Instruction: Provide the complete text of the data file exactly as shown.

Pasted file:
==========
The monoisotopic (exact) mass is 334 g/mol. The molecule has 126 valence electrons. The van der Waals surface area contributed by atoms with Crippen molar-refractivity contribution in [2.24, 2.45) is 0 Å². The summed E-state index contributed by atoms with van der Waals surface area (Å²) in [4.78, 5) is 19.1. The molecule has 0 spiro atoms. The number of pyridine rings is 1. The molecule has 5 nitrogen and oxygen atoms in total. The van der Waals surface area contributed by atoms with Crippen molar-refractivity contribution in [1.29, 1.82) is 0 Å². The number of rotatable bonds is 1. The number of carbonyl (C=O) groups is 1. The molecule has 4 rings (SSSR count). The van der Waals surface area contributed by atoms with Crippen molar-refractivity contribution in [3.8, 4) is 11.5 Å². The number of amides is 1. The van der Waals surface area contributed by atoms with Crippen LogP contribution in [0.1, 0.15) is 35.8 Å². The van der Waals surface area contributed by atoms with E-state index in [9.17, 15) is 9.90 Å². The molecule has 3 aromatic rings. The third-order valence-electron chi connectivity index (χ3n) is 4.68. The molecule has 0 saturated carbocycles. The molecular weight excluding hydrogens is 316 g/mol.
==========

The monoisotopic (exact) mass is 334 g/mol. The molecule has 126 valence electrons. The van der Waals surface area contributed by atoms with Crippen molar-refractivity contribution in [2.24, 2.45) is 0 Å². The summed E-state index contributed by atoms with van der Waals surface area (Å²) in [4.78, 5) is 19.1. The molecule has 0 spiro atoms. The number of pyridine rings is 1. The molecule has 5 nitrogen and oxygen atoms in total. The van der Waals surface area contributed by atoms with Crippen molar-refractivity contribution in [1.29, 1.82) is 0 Å². The number of rotatable bonds is 1. The number of carbonyl (C=O) groups is 1. The molecule has 4 rings (SSSR count). The van der Waals surface area contributed by atoms with Crippen molar-refractivity contribution in [3.8, 4) is 11.5 Å². The number of amides is 1. The van der Waals surface area contributed by atoms with Crippen LogP contribution in [0.1, 0.15) is 35.8 Å². The van der Waals surface area contributed by atoms with E-state index in [9.17, 15) is 9.90 Å². The molecule has 3 aromatic rings. The third-order valence-electron chi connectivity index (χ3n) is 4.68. The molecule has 0 saturated carbocycles. The molecular weight excluding hydrogens is 316 g/mol.